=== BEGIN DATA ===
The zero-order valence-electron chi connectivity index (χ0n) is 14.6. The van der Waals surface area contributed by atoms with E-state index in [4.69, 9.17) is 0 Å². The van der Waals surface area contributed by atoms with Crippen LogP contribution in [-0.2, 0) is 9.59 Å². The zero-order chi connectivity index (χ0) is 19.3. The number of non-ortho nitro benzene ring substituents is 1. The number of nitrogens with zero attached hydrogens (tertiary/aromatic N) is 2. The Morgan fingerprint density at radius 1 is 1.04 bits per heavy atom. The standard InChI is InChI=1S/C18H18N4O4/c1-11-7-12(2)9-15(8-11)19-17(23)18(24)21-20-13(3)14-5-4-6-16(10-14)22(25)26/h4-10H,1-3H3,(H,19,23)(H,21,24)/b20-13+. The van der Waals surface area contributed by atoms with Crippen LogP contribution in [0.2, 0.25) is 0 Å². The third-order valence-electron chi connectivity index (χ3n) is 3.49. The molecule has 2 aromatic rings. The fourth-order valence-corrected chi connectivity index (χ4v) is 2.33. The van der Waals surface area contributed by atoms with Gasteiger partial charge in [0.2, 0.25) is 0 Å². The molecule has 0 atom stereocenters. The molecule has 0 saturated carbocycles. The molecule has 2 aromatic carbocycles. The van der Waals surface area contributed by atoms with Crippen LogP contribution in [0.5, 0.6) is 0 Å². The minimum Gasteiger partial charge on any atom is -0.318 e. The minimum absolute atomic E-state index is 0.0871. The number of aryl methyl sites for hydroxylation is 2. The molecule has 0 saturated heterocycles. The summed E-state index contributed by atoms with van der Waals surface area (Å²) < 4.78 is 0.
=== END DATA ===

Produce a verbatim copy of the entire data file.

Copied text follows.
The zero-order valence-electron chi connectivity index (χ0n) is 14.6. The van der Waals surface area contributed by atoms with E-state index in [4.69, 9.17) is 0 Å². The van der Waals surface area contributed by atoms with Crippen LogP contribution in [-0.2, 0) is 9.59 Å². The zero-order chi connectivity index (χ0) is 19.3. The number of non-ortho nitro benzene ring substituents is 1. The number of nitrogens with zero attached hydrogens (tertiary/aromatic N) is 2. The Morgan fingerprint density at radius 1 is 1.04 bits per heavy atom. The standard InChI is InChI=1S/C18H18N4O4/c1-11-7-12(2)9-15(8-11)19-17(23)18(24)21-20-13(3)14-5-4-6-16(10-14)22(25)26/h4-10H,1-3H3,(H,19,23)(H,21,24)/b20-13+. The van der Waals surface area contributed by atoms with Crippen LogP contribution in [0.2, 0.25) is 0 Å². The third-order valence-electron chi connectivity index (χ3n) is 3.49. The molecule has 2 aromatic rings. The fourth-order valence-corrected chi connectivity index (χ4v) is 2.33. The van der Waals surface area contributed by atoms with Gasteiger partial charge in [0.2, 0.25) is 0 Å². The molecule has 0 atom stereocenters. The molecule has 0 saturated carbocycles. The molecule has 2 aromatic carbocycles. The van der Waals surface area contributed by atoms with Crippen LogP contribution in [0.5, 0.6) is 0 Å². The minimum Gasteiger partial charge on any atom is -0.318 e. The minimum absolute atomic E-state index is 0.0871. The number of aryl methyl sites for hydroxylation is 2. The molecule has 0 saturated heterocycles. The summed E-state index contributed by atoms with van der Waals surface area (Å²) < 4.78 is 0.